Why is the posterior hippocampus larger than normal in London taxi drivers?

Why is the posterior hippocampus larger than normal in London taxi drivers? According to Dr. Eleanor Maquire, Ph.D., professor of cognitive neuroscience at the University College London (UCL), the rigorous and grueling preparation that potential taxi drivers have to complete to pass what is called "the Knowledge", is the reason for these results. These first findings were discovered 20 years ago, and reinforced by a second study that followed drivers for four years as they went through the licensing process. The test is a series of oral examinations to test applicants' capacity to memorize the entirety of London's streets, thoroughfares, and other pathways, without the aid of maps or electronic devices.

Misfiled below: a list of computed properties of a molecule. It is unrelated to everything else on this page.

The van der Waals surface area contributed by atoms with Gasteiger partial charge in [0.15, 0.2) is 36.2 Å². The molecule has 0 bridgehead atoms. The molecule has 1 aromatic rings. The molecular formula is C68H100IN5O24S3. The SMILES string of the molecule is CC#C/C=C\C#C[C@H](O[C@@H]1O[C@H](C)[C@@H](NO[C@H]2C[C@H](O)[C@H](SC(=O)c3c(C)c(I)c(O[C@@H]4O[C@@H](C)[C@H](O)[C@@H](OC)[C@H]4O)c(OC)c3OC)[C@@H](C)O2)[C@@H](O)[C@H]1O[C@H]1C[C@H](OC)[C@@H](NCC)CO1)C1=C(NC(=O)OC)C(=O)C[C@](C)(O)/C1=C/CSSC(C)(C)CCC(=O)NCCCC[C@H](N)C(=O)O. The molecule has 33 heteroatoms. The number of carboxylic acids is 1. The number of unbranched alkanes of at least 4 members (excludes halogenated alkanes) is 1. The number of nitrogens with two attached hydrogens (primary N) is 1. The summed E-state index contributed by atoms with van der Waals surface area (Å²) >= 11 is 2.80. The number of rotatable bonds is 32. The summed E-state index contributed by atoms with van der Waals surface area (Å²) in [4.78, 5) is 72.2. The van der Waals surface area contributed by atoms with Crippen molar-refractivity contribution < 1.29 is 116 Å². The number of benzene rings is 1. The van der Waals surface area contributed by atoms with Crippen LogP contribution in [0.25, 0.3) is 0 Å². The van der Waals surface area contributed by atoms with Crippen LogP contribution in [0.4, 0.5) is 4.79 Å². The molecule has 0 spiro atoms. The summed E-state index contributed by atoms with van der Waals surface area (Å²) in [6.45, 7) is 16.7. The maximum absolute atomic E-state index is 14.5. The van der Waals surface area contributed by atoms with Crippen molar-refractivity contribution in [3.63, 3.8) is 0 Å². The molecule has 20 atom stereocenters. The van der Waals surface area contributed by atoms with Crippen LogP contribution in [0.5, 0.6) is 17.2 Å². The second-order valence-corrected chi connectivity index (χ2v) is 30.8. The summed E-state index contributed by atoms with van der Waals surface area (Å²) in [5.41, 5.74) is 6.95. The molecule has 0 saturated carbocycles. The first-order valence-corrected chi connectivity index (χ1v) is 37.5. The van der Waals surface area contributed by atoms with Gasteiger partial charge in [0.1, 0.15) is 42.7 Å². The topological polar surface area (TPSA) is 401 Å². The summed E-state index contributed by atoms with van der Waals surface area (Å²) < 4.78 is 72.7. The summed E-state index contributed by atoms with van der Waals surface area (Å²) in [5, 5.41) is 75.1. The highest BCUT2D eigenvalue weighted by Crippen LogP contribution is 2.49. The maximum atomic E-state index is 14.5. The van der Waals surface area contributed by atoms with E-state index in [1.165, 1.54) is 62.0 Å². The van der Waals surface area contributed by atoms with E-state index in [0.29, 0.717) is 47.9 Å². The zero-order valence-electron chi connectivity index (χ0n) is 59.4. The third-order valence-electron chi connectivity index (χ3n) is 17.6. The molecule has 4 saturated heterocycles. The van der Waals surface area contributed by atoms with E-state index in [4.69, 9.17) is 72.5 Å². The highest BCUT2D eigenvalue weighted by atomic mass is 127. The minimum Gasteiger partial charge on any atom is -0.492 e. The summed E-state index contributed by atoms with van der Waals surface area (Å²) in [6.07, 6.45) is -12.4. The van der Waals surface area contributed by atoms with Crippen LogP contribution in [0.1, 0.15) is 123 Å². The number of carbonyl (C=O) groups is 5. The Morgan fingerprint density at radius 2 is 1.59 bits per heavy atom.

A recent issue of Brain and Life highlights this research and the implications for Alzheimer's research with regards to neuroplasticity, the ability of brains to grow new neural networks. Essentially, the memorization and development of a mental map of their immediate worlds as taxi drivers led to increased brain activity and new neural connections. Because spatial disorientation is common in Alzheimer's patients and has been linked to a shrinking hippocampus, new research employing the latest MRI technologies is trying to pinpoint the areas of specific growth in the brain.

The Taxi Brains Project, headed by Hugo Spiers, PhD, is the current iteration of this research trajectory to "help scientists fight dementia with the help of London's licensed taxi drivers." As Tom Hutley, a participant in the project who passed "the Knowledge" test in 2017 explains, since passing, "Once I've been to a place and come at it from a different direction, a switch goes off in my brain – the map gets filled in."